“The home two doors up [from us] was doing a lot of the drug dealing in town. Right across from Fitzgerald’s Tires, every night there was a group of kids that would throw rocks at cars and also deal drugs,” said Brian, who moved to Belmont after a successful stint in New York City as a creative director at an advertising agency. “I saw stuff in Belmont that we didn’t see in New York City. One day, I walk in front of my house, and there was a large bleeding man. He looked and me and said, ‘Can you give me a ride?'”
Brian, the creative director at the IX Art Park, or as he calls himself, “The Wizard Of Ix,” moved his family from the Southern Crescent location to Belmont Avenue for an improved quality of life. Brian was one of the driving forces behind creating the beautiful street mandala on Belmont Avenue. He was influenced by artists in Portland, Oregon who were using art to positively impact traffic patterns.
“[Portland] really changed a lot of the intersections there by painting them,” said Brian, who explained that getting approval from the City of Charlottesville was an arduous process. “[The Portland artists] brought it back from the auto culture to a [community culture].”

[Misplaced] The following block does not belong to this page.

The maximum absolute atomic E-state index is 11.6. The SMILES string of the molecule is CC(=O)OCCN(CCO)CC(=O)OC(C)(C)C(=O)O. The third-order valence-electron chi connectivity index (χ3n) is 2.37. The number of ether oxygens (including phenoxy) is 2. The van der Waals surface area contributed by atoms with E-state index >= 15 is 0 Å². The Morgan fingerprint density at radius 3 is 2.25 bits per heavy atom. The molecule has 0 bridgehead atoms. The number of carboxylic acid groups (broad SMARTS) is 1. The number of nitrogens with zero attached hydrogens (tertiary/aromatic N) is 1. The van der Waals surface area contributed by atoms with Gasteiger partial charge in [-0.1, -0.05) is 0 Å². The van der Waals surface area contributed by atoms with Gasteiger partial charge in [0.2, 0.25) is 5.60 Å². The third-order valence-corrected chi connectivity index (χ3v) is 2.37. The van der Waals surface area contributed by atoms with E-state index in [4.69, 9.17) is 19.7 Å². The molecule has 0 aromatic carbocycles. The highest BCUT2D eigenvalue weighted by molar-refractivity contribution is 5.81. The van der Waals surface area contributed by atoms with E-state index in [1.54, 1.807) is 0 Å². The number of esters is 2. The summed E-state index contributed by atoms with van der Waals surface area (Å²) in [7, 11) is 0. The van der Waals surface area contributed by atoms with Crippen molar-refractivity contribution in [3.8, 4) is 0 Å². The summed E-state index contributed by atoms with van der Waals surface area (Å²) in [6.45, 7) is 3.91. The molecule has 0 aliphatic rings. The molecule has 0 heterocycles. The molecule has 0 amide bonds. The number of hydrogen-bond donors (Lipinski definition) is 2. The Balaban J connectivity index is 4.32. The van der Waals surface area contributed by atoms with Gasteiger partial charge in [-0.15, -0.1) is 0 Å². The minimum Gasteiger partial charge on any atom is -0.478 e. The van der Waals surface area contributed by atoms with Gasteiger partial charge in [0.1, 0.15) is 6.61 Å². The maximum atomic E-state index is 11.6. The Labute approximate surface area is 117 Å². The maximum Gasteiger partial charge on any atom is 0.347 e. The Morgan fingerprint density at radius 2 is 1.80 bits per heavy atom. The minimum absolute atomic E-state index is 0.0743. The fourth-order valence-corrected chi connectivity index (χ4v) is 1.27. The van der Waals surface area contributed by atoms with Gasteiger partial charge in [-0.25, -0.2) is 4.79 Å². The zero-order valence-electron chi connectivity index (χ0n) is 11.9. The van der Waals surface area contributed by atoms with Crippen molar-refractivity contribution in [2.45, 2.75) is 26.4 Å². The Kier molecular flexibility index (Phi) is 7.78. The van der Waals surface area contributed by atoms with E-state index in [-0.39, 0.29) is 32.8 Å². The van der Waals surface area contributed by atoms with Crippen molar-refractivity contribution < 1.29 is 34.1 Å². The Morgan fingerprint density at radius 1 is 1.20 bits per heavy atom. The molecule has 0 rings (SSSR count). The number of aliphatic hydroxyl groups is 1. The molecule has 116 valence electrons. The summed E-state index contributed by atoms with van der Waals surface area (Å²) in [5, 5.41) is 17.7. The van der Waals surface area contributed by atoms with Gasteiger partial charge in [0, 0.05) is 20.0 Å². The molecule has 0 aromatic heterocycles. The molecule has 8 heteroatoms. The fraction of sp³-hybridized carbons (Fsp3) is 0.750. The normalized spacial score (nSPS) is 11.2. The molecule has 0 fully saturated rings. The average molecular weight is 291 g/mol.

The Belmont Avenue street mandala, a large, beautifully painted circle that’s located right in the middle of an intersection, is routinely re-painted and freshened up during the Belmont block parties.
“They did enough tests [on the street mandala], and it did slow traffic [in Belmont],” Brian said. “It was one of the first experiments on seeing how art [impacts neighborhoods in Charlottesville].”
Brian is also very passionate about the development and evolution of the Belmont Bridge. He calls the current version “an Eisenhower era mistake.”
“You go from a two lane road into a four lane weirdo thing with rails on the side of it,” Brian said of the bridge. “You’re like, ‘What is that?'”
Brian hopes the new Belmont Bridge or “Belmont Gateway” will be less auto focused. He believes (frankly, so do I.) that City Hall should focus on making Charlottesville, Virginia less “auto centric.”
“I’ve seen what it can be [in Amsterdam and Copenhagen],” Brian explained. “That’s why I so often advocate for [the walking and biking] elements of life. They really change not just how you’re getting to work, but a lot of your mindset, your quality of life. It even changes your health.”
Episode 1 of “The Brian Wimer Story” is powered by Greenberry’s Coffee at Barracks Road. Greenberry’s has served Charlottesville and Central Virginia for more than 25 years!
If you liked this article, you might also enjoy Journalist Hawes Spencer Discusses His New Book: “Summer Of Hate” And Other Charlottesville, Va Events On The I Love CVille Show and Is Charlottesville, Virginia A Better Place Today Than It Was 30 Years Ago?